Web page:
Dudley has been at the center of a conflict between the British oil major and a consortium of four Russian billionaire shareholders, each having 50% in Russia's third largest oil producer. The Russian investors have accused him of acting only in BP's interests and demanded his dismissal.
"We cannot impede Robert Dudley's work... A work permit... has been issued," the Ekho Moskvy radio quoted migration service spokesman Konstantin Poltoranin as saying on Monday.
Earlier on Monday, however, Poltoranin said Dudley's 10-day visa extension would not allow him to work in Russia. He said the executive would be issued a new visa as soon as he submitted the necessary documents.
Dudley's visa expired on July 19, but the migration service issued a transit visa for him, which is valid until July 29. Dudley needs to provide a valid employment contract to have his visa renewed.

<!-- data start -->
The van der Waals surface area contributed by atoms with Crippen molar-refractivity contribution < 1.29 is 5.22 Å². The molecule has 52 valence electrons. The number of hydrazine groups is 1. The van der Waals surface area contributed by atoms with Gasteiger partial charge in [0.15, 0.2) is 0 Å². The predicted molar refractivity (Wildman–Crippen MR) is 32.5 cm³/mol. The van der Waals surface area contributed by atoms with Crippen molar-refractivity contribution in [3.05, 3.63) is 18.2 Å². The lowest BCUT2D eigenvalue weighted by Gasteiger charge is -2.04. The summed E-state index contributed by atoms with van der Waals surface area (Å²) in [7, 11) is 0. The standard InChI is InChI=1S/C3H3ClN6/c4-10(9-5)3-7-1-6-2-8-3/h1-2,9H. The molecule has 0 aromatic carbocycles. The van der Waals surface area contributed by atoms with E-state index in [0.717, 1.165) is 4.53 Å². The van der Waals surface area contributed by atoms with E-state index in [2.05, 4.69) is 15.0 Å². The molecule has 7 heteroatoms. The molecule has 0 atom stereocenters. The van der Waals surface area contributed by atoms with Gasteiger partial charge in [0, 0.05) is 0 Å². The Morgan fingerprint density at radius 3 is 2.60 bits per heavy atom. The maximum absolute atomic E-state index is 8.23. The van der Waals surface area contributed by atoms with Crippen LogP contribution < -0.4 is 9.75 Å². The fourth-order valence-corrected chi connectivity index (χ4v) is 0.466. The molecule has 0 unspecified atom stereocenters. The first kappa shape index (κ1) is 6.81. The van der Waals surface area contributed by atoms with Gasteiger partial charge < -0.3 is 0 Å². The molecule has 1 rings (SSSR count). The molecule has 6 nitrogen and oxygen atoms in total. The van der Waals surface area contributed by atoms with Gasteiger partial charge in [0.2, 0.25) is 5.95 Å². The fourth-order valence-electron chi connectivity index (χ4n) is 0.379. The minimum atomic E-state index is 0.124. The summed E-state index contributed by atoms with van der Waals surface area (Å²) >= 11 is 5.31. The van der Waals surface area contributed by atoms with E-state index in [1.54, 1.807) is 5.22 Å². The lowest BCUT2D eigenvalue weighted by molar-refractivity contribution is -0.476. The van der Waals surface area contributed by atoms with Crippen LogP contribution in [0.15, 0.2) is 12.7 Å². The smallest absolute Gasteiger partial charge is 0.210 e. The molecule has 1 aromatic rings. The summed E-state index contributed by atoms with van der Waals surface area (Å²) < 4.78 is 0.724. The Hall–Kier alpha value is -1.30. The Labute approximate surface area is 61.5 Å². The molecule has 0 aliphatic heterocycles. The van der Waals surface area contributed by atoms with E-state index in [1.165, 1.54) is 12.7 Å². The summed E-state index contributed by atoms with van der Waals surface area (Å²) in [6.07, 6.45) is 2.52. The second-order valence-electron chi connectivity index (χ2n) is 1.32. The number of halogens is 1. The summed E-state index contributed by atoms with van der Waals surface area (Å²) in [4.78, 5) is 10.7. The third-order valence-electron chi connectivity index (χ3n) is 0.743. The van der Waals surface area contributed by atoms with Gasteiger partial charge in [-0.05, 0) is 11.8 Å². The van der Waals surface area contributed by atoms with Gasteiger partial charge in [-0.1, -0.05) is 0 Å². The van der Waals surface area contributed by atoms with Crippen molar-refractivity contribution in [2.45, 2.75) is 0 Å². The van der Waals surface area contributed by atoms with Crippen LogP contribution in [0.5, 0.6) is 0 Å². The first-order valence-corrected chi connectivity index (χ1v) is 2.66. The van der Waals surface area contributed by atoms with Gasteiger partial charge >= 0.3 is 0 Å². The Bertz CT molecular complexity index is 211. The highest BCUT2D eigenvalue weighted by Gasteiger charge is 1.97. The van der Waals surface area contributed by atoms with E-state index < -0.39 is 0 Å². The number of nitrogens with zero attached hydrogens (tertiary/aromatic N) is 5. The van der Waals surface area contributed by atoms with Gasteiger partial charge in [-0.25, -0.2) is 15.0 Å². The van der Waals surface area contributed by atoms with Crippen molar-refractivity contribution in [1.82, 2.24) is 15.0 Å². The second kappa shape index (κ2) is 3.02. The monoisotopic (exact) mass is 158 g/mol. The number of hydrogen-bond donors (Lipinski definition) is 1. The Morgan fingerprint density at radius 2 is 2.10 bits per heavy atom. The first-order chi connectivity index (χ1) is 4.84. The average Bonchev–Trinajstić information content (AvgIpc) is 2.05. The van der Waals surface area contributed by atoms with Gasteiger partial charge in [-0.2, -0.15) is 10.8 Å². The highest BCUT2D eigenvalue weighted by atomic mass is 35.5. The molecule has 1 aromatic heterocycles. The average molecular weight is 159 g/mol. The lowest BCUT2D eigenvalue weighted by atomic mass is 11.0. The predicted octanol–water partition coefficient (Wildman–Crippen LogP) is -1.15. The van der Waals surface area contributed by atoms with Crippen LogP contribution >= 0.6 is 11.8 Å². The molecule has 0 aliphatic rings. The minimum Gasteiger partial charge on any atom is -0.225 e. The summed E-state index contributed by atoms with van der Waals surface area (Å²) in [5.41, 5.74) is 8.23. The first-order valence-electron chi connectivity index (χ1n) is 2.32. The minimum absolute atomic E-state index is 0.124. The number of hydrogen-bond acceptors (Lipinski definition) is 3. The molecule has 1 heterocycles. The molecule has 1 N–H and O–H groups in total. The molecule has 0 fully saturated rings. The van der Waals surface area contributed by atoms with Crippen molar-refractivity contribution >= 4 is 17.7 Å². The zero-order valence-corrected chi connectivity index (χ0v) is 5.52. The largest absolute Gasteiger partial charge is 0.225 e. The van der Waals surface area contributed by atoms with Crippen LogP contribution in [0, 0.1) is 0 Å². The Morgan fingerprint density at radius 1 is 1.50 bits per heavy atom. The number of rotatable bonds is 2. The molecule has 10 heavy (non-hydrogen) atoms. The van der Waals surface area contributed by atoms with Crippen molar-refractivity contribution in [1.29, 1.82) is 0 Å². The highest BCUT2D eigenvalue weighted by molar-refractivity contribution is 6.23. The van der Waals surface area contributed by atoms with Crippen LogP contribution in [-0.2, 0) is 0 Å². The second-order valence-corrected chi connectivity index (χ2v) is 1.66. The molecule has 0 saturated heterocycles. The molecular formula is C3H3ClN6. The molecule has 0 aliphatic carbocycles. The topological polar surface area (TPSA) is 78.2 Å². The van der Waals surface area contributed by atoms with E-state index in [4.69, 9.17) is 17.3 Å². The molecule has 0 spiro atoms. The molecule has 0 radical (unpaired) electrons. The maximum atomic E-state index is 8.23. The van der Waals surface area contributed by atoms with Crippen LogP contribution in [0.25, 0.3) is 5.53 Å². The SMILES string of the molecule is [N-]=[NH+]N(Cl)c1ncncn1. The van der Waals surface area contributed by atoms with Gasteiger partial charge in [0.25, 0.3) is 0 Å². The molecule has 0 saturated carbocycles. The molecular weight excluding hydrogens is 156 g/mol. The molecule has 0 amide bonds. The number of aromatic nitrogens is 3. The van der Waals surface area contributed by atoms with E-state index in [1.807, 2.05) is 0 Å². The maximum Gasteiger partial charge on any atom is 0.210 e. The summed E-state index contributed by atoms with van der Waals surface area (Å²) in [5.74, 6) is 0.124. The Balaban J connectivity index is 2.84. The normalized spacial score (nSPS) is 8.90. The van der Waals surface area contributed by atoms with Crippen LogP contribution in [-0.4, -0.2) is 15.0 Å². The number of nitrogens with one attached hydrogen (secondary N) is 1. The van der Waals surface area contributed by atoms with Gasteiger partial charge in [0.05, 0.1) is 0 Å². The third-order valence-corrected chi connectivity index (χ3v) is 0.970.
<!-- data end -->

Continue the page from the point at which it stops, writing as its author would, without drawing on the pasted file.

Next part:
The Russian shareholders in the company said last week that the contract had expired late last year and had not been officially renewed.
BP argues that the contract is valid, saying that it has not been formally terminated and has therefore been extended automatically in line with Russian law.
The Russian investors have criticized the BP-appointed U.S. executive for his strategy and management of TNK-BP. BP said they want to seize control of the company. The dispute has been followed closely by foreign investors.